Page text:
One of the basic assumptions about man is that he is an independent, autonomous being within the rules and laws by which we live. As social beings constantly involved in a network of relationships with others, people must negotiate compromises, but in principle everyone is free and responsible for their own actions. But does this hold true in the age of progressive digitization? Increasingly, the former idea of the autonomously acting individual is replaced by that of a “relational self,” which, especially with regard to other people, is based on behavior in relation to habits. We could call this “modern network existence.” Of course, people already had to take into account other people and “higher authorities” before digitization. But these instances, understood a institutions of power, have changed. It is no longer primarily God, kings, and potentates who guide us, but rather institutions on the Internet that exert great influence on the thinking, opinions, and knowledge of many people.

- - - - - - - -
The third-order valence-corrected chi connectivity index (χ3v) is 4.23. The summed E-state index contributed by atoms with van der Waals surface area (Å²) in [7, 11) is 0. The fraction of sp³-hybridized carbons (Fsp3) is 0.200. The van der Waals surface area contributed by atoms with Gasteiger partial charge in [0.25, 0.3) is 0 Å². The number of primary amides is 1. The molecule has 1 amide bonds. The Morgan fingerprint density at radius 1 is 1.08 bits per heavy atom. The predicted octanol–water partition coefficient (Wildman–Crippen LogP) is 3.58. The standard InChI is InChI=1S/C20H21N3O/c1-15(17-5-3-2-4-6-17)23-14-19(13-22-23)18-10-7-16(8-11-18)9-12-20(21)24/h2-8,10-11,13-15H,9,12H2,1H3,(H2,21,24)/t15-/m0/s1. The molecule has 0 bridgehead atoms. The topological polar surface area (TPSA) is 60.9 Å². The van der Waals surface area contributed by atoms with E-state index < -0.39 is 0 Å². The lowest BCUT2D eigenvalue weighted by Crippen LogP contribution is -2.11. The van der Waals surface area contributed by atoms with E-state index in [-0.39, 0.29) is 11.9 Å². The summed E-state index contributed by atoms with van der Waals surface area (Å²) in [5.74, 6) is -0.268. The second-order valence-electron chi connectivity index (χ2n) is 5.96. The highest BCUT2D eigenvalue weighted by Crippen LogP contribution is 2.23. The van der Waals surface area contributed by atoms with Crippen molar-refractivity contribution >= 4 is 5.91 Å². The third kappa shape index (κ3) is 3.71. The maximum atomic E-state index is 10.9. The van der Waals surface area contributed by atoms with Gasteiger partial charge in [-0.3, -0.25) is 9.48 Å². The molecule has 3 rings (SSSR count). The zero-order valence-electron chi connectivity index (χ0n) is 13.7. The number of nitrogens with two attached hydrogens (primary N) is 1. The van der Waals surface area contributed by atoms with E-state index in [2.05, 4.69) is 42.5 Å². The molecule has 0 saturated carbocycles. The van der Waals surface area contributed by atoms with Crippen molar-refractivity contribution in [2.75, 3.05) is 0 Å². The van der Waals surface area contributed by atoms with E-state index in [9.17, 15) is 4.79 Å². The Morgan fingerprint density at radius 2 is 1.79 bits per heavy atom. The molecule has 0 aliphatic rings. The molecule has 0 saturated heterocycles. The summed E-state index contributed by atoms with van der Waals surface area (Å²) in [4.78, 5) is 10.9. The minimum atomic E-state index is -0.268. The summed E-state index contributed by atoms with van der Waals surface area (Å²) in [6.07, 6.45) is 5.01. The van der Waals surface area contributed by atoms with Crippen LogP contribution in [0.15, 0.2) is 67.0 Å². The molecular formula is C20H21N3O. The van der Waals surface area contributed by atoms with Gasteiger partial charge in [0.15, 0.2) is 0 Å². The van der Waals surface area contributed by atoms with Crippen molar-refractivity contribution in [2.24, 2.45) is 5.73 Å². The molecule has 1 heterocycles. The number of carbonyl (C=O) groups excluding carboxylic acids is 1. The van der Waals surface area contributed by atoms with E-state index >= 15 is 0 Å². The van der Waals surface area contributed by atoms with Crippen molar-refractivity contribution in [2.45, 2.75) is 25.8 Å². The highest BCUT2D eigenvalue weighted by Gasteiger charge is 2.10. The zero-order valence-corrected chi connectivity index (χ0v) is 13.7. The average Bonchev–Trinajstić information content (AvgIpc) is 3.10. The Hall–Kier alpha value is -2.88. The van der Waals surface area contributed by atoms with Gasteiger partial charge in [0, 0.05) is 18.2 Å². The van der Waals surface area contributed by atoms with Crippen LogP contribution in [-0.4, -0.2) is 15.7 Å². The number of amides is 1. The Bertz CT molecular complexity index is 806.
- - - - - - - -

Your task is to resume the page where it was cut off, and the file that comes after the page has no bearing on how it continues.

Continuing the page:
We are no longer alone: this is the big, utopian promise of data and tech companies. We are constantly watching each other. We are no longer alone, but at the same time there is also the dystopia of the digital twin, the data shadow, which almost always accompanies us. We live in a kind of split existence. We are permanently evaluated and tracked and we behave accordingly. Human autonomy is gradually being transformed into a heteronomy. This has consequences. How free are we still?
“It only takes a few data points to de-anonymize anonymous profiles with 95 percent certainty.”